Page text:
Portman pulls out a wonderful and empathy-fueled performance, with a hint of complexity. In Jackie’s interview, she basically comes right out and states that what she tells the journalist isn’t necessarily the truth, but her truth. And once the flashbacks start and you see her covered in blood, it’s actually pretty heart-wrenching to see her in such shock. She has no idea how to react and seems to be in a complete daze.
If I’m not mistaken, there was a famous TV news episode where the world was given a tour of the White House and Jackie was the show’s tour guide. There’s a hint of humor to see how not entirely comfortable she is with being in front of the camera, but she still takes it all in stride and holds her own. But what’s really cool about these sequences is that they’re actually filmed (or made to look like) with those old-timey cameras, almost like the audience is traveling back in time to see what that episode was. Although I have to say that I think it would have been more artistically interesting if they changed it up a bit. Like, what if when the news cameras weren’t rolling, we would obviously see Portman as Jackie. Getting her make-up done, talking to her friend, things of that nature, but as soon as the cameras are rolling, we see the real-life Jackie giving the tour. I don’t know, I think it’d be a pretty awesome tribute to the actual woman, to see her actual face, hear her actual voice, and do a couple of quick cuts between both real-Jackie and Portman-Jackie emulating her perfectly. Hell, I’m watching bits of the documentary that’s featured in the film, and Portman does a remarkably pinpoint job of getting Jackie’s accent down. As I understand it, Portman needed a coach and that accent wasn’t easy. I can’t say I blame her. Jackie’s accent does seem a tad abnormal from traditional southern accents. But hey, I’m a uncultured swine. What do I know? But seriously, on a side note, the documentary is pretty interesting. I’ll post the link below.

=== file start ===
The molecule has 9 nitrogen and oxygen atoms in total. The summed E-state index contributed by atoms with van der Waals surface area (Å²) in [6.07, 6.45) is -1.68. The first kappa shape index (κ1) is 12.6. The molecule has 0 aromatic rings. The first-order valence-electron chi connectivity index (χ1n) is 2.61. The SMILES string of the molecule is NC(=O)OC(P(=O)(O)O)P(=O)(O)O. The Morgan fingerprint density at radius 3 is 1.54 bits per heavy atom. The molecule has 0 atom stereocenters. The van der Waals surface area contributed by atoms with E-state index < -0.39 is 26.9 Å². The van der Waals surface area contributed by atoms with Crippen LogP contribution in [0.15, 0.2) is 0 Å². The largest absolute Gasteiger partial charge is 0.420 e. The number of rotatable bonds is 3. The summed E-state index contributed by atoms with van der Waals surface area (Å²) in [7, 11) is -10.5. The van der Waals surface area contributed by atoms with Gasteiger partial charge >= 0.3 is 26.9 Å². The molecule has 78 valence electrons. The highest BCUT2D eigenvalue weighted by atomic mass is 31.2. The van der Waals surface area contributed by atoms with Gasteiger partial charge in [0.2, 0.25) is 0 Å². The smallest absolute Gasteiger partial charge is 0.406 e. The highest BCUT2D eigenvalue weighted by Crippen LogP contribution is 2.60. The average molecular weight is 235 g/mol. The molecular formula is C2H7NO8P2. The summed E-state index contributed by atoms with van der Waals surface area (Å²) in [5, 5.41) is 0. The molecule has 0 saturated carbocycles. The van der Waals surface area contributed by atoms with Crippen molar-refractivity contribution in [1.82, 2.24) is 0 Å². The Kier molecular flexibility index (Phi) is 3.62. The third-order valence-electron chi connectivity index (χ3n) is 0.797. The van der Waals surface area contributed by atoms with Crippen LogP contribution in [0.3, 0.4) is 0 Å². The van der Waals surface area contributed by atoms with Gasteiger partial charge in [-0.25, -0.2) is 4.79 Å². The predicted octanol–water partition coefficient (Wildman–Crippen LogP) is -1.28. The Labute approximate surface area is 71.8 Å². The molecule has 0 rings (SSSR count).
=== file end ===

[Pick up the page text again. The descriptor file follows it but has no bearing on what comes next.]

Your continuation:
I probably could go on and on about Portman’s acting, but I think most people get it and… yeah, that’s pretty much what holds up the movie. I mean, I suppose it’s interesting to see the process in which Jackie took to make JFK’s funeral one for the ages and what kind of opposition she faced. You know, provided the film didn’t take creative liberties with that. She took solace in a priest, she and Robert Kennedy didn’t always see eye to eye, and she was a rampaging bull that didn’t let a damn thing get in her way. Again, all as long as the film didn’t take creative liberties.